The ancient Egyptians used this land for growing their crops. The "red land" was the barren desert that protected Egypt on two sides. These deserts separated ancient Egypt from neighboring countries and invading armies. They also provided the ancient Egyptians with a source for precious metals and semi-precious stones.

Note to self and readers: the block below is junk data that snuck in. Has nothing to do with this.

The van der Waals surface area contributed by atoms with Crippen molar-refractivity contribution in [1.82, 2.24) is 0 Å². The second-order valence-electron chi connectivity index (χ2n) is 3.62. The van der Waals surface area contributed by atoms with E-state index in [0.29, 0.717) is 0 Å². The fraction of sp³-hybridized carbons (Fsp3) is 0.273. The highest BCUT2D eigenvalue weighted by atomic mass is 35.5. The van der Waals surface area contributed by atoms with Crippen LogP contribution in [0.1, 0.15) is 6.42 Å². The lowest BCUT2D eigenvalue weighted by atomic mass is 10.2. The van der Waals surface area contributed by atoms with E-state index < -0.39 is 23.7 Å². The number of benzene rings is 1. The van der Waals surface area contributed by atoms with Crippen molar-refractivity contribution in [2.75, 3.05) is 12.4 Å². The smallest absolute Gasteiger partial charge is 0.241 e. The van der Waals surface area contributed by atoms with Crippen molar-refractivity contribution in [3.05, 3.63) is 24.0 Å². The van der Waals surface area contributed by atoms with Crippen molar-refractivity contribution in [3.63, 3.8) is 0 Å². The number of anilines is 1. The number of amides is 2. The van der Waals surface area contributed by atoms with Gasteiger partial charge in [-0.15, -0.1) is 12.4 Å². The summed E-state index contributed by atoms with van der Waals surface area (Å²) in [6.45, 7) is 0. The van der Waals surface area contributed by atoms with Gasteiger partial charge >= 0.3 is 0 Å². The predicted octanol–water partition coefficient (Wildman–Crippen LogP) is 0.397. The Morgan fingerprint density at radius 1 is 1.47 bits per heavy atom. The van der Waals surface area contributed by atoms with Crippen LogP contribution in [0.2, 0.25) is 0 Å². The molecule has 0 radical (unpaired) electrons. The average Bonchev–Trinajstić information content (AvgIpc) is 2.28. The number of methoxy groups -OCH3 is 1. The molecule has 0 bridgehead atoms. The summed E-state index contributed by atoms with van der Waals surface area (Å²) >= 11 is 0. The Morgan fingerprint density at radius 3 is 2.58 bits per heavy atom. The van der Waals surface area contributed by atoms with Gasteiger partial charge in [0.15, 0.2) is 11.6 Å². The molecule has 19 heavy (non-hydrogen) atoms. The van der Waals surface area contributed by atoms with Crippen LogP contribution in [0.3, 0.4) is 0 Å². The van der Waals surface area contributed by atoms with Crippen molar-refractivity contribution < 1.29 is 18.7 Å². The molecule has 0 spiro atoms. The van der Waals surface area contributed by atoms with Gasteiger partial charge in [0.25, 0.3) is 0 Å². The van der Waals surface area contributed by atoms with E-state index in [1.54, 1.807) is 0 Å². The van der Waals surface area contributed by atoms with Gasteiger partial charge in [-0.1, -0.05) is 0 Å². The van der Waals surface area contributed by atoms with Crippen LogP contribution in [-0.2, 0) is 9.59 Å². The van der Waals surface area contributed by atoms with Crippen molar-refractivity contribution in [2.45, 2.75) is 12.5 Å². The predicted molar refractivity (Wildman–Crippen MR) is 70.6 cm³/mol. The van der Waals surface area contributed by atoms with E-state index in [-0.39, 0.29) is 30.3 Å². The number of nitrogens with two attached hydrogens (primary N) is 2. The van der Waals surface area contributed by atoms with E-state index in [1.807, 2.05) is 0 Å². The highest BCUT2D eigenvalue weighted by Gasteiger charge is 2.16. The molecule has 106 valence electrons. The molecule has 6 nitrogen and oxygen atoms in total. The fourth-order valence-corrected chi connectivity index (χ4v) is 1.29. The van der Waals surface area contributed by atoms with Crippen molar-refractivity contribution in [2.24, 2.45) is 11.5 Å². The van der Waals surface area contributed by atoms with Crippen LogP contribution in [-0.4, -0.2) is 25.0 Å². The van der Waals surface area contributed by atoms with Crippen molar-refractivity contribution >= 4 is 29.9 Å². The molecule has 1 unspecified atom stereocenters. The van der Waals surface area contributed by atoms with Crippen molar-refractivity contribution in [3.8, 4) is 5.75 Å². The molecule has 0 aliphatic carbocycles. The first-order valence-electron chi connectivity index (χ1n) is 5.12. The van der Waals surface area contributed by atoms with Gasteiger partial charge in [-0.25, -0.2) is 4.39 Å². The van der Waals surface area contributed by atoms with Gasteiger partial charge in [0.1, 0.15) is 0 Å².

In order for the Ancient Egyptian civilization to grow, the people had to work together and unify. So as the farmers and other inhabitant began to cooperate in the daily tasks, a mighty organization began to grow. They found leaders among themselves, who directed the work that needed to be done, and thus a form of government developed. Ancient Egyptian government was led by a king, or pharaoh and some of the most noteworthy were: Narmer, Ahmose, Hatshepsut, Thutmose III, Akhenaton, Ramses II, and Ramses III. Their Government was a theocracy, which means the king is the political and religious leader. The Pharaoh also appointed a his own personal choice for a bureaucratic organization. Egyptian Historians divide Egyptian history into thirty - one dynasties, regrouped into four periods of political centralization: pre- and early dynastic Egypt (3150-2770 BC), the Old Kingdom (2270-22